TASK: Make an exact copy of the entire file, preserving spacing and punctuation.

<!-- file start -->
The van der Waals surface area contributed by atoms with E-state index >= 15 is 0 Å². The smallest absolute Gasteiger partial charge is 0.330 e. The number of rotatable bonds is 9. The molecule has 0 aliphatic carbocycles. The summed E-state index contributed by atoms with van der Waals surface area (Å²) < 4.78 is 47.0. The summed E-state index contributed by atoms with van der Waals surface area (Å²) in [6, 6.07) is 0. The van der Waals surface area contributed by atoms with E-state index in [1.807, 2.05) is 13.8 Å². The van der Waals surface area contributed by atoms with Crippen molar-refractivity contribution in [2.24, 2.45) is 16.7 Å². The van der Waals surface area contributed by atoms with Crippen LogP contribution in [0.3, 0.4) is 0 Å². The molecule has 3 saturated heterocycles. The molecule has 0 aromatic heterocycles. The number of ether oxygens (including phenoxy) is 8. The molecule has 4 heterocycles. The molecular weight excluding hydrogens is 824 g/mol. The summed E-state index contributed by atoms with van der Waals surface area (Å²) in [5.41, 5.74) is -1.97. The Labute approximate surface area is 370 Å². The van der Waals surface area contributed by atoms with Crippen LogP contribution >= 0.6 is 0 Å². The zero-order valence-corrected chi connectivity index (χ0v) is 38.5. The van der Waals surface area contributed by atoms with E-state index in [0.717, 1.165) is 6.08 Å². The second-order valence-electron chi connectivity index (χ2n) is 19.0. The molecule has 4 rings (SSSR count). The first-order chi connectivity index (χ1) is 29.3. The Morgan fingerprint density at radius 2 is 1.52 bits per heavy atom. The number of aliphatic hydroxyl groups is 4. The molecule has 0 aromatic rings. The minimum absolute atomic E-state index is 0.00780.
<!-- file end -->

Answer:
The van der Waals surface area contributed by atoms with E-state index >= 15 is 0 Å². The smallest absolute Gasteiger partial charge is 0.330 e. The number of rotatable bonds is 9. The molecule has 0 aliphatic carbocycles. The summed E-state index contributed by atoms with van der Waals surface area (Å²) < 4.78 is 47.0. The summed E-state index contributed by atoms with van der Waals surface area (Å²) in [6, 6.07) is 0. The van der Waals surface area contributed by atoms with E-state index in [1.807, 2.05) is 13.8 Å². The van der Waals surface area contributed by atoms with Crippen molar-refractivity contribution in [2.24, 2.45) is 16.7 Å². The van der Waals surface area contributed by atoms with Crippen LogP contribution in [0.3, 0.4) is 0 Å². The molecule has 3 saturated heterocycles. The molecule has 0 aromatic heterocycles. The number of ether oxygens (including phenoxy) is 8. The molecule has 4 heterocycles. The molecular weight excluding hydrogens is 824 g/mol. The summed E-state index contributed by atoms with van der Waals surface area (Å²) in [5.41, 5.74) is -1.97. The Labute approximate surface area is 370 Å². The van der Waals surface area contributed by atoms with Crippen LogP contribution >= 0.6 is 0 Å². The zero-order valence-corrected chi connectivity index (χ0v) is 38.5. The van der Waals surface area contributed by atoms with E-state index in [0.717, 1.165) is 6.08 Å². The second-order valence-electron chi connectivity index (χ2n) is 19.0. The molecule has 4 rings (SSSR count). The first-order chi connectivity index (χ1) is 29.3. The Morgan fingerprint density at radius 2 is 1.52 bits per heavy atom. The number of aliphatic hydroxyl groups is 4. The molecule has 0 aromatic rings. The minimum absolute atomic E-state index is 0.00780.